Imagine a dystopian future in which mega-corporations have unfettered control of what information people consume, free of government regulation but vulnerable to the abuse of radical political activists, terrorists and cynical commercial entities.
In this dark future, murky international forces plot to manipulate the course of elections worldwide. Some of these are governments, others are political mavericks who seek to disrupt the liberal world order. The population seem oblivious to it all, largely passive about the way in which they are being manipulated. What will save them?
No, it's not 2119, it's 2019. We are here and currently the new digital empires (ie Facebook, Google, YouTube, Twitter etc) are uncontrolled, anarchically doing what they think is best to protect us from ourselves but vulnerable to exploitation by others.
Facebook CEO Mark Zuckerberg has now called for governments to take a role in controlling how the internet is used. In an open letter published internationally, Zuckerberg said: "Lawmakers often tell me we have too much power over speech, and frankly I agree".
He believes rules should be the same for all websites, and has focused on harmful content, election integrity, privacy and data portability.
And governments, globally, are finally responding. The Australian government is in dialogue with the global digital empires around delaying livestreams, hiring more moderators, scrutinising "nefarious" websites, and encouraging users to report objectionable videos; and applying big penalties like prison sentences and large fines, if terrorist content isn't removed quickly on social media platforms.
The British government has just published a wide-ranging white paper to "make the UK the safest place in the world to be online", targeting web content including child exploitation, false news, terrorist activity and extreme violence. There's the possibility that top executives of major tech companies could be held directly liable for failing to police their platforms.
New Zealand is behind the eight ball, and the Government's most recent expressed desire to seek "an international response" is clearly not the view of other countries who are simply getting on with it. If we can act this fast on guns, let's see Government move quickly to draw together a white paper to protect us from how the digital empires can be exploited by extremists, and capitalise on public unease and keep the pressure on the problem.
There are three key areas that our own Government needs to address with the global tech giants.
First, the spreading of hate, violence and exploitation via digital platforms. Facebook, Google, YouTube and others apply smart algorithms to target us for advertising. These can be adapted to hunt down what we deem anti-society. We just need to define what we mean by hate speak, violence and exploitation.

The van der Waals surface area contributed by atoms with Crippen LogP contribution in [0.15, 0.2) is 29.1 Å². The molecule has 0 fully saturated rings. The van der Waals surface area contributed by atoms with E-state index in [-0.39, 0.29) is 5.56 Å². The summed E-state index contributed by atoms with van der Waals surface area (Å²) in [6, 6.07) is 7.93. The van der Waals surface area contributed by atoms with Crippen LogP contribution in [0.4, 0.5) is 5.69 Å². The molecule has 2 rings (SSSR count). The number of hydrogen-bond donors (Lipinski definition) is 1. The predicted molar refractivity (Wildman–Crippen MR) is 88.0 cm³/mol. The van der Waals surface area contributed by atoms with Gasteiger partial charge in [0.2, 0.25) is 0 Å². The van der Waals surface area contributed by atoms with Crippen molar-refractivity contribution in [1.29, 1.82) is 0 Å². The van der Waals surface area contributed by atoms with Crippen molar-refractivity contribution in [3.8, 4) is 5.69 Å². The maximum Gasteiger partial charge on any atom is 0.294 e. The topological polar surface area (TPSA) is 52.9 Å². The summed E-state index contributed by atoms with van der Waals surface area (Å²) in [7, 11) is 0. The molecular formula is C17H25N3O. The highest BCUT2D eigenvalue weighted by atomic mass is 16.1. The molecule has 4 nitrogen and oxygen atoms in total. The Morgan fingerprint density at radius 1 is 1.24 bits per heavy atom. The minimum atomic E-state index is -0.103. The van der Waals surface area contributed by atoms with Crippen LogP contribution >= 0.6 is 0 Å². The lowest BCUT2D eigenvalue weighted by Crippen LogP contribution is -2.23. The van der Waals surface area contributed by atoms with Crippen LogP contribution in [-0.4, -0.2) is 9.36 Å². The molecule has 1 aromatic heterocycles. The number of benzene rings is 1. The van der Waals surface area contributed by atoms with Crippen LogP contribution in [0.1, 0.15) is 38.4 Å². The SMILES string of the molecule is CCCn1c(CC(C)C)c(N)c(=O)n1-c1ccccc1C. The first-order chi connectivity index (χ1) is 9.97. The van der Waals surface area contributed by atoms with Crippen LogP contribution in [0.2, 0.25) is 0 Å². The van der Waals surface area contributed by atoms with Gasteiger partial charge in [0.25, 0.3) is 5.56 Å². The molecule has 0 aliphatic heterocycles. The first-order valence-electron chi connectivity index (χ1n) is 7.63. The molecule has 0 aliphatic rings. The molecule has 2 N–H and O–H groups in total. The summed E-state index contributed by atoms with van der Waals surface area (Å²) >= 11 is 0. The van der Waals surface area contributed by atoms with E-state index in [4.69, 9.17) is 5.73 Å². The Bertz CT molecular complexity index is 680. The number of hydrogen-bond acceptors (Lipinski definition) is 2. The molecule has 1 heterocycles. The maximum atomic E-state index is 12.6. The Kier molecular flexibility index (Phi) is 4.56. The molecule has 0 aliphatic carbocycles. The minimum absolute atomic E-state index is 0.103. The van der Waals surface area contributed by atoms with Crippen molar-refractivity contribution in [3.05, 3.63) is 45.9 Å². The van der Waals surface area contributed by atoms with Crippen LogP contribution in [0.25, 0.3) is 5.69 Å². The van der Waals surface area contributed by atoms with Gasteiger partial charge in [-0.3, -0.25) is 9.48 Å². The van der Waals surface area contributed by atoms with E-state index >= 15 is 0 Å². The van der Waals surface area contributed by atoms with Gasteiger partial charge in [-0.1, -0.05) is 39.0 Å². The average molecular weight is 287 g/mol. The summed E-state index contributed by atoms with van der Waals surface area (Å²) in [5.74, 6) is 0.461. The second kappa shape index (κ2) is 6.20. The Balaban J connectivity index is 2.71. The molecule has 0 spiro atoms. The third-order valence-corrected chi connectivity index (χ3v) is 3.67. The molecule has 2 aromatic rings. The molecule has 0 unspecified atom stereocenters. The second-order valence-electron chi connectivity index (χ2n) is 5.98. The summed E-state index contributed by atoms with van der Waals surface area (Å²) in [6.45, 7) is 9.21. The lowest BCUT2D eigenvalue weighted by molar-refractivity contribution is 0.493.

Second, the malicious use of digital platforms to spread political misinformation (fake news) and to allow political radicals to hijack debate. Last week, the UK's Guardian newspaper revealed over £1m ($2m) of recent pro-Brexit advertising by a lobbying firm that deployed ads pretending to be concerned members of the public applying pressure to ensure MP's supported an exit deal or no deal. To contextualise this, this budget was more than all British political parties and the government spent in the last six months. The digital empires need to be legally obliged to identify and block this malign use of their platforms.
Third, they need to be transparent about how our data is being used. We are entering an era where data is becoming increasingly valuable, and recent events and the Cambridge Analytica revelations demonstrate that we can't take our digital privacy for granted. New Zealand has not caught up yet with legislation to protect our data, although it is being worked on. We are well behind the EU with GDPR.
• Facebook are 'morally bankrupt, pathological liars' - NZ Privacy Commissioner
• Most Kiwis want govt to take harder line on social media: UMR Research; more copies of alleged gunman's clip found on Facebook, YouTube
The reality is that the global digital empires cannot be expected to self-0regulate enough to keep us safe; because what are their boundaries when faced with the capricious nature of boards, exec team and shareholders wanting to maximise revenue? Mark Zuckerberg, often painted as a regular nerdy guy who netted billions with a great idea, is probably largely that – but also probably bitten by the business imperative to grow and make more money for him and shareholders.
In New Zealand, directors are called to account for business failings. We should now be preparing legislation to ensure that equally we can pursue these global digital empires if they fail our standards, but we also need to enshrine what our "rulebook" is so they have something to measure their efforts against. We don't need to wait for the rest of the world.
- Ben Goodale is a New Zealand advertising executive with many years experience in the use of data and digital.